The spud trucks are rolling again. Our ranch is in the middle of potato country so we drive defensively this time of year. We reverently bow to the potato producers in southeast Idaho, where Spud Harvest deserves top ranking.
Last night at sunset I let the dogs loose for their evening run. It was so lovely and mild - and no mosquitoes – that I stayed out until after dark. The dogs cavorted in the cool. A massive, brightly-lit spud digger lumbered by the house and into the darkness, ready to start a new field tomorrow.
And then this morning I heard meadowlarks! Thinking this a springtime sound, I asked my 92-yr-old father about it. He said they sing in the spring and again in the fall. Maybe it’s just that most of the loudmouths have left town and so we notice them again, or maybe they’re calling the ranks together for winter.
Dad and I remembered a poem my grandma wrote that begins with, “I woke to find September at my door.” She also mentions meadowlarks:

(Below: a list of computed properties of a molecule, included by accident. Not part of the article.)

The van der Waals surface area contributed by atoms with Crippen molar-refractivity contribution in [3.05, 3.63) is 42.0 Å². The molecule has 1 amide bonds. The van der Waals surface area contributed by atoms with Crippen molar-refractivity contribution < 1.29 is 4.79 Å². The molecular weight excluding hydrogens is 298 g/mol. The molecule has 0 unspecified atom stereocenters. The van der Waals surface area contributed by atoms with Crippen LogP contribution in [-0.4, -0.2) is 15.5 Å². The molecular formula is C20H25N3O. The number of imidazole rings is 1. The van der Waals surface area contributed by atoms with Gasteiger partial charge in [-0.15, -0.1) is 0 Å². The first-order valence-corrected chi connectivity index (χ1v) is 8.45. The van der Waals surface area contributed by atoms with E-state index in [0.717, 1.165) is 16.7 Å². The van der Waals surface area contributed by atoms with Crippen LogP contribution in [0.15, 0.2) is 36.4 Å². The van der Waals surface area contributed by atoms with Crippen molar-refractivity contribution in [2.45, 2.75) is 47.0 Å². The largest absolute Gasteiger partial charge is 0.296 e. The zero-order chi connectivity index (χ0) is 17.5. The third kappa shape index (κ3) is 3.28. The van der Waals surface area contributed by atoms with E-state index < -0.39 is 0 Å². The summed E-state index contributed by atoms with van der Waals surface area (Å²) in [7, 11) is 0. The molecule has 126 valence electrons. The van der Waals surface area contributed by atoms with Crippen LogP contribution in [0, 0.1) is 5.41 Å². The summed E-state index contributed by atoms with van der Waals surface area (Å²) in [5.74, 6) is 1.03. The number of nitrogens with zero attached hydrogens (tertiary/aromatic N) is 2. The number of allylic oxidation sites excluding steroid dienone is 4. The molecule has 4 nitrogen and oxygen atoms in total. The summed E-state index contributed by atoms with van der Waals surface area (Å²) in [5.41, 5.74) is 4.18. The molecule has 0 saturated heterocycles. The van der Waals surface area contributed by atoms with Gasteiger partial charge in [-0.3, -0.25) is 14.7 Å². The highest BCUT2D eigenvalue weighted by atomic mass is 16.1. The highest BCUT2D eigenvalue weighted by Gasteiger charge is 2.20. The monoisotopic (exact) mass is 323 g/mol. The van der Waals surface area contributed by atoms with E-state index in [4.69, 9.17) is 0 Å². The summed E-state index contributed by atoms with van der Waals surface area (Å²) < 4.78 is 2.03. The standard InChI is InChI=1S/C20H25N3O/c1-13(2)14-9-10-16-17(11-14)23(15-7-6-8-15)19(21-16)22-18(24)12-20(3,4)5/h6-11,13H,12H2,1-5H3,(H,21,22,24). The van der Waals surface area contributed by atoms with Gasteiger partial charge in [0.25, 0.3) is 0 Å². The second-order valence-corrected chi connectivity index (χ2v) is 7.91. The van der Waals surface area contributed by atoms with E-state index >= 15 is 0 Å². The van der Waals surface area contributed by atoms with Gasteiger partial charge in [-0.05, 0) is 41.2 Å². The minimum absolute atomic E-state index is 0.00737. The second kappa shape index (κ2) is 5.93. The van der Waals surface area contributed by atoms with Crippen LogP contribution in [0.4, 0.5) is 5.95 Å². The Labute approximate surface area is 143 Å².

His song was not the mating song of spring,
He had a softer, more contented note;
He spoke to me of every finished thing,
Yet joy of life just billowed from his throat.
Such an apt description of September. Not unlike a woman in her fifties, September has left behind the fickleness of spring and the bruising heat of summer. We’ve both matured. We’ve settled and feel a contentment borne of hard-fought wins. We speak our minds with clarity. Our thickened leaves lined with gold, we march on unafraid of the future.
September is not shy. And like her, we are secure in our beauty, confident in our timeline of experience which only increases our capacity to love, and to embrace this full-up stage of life.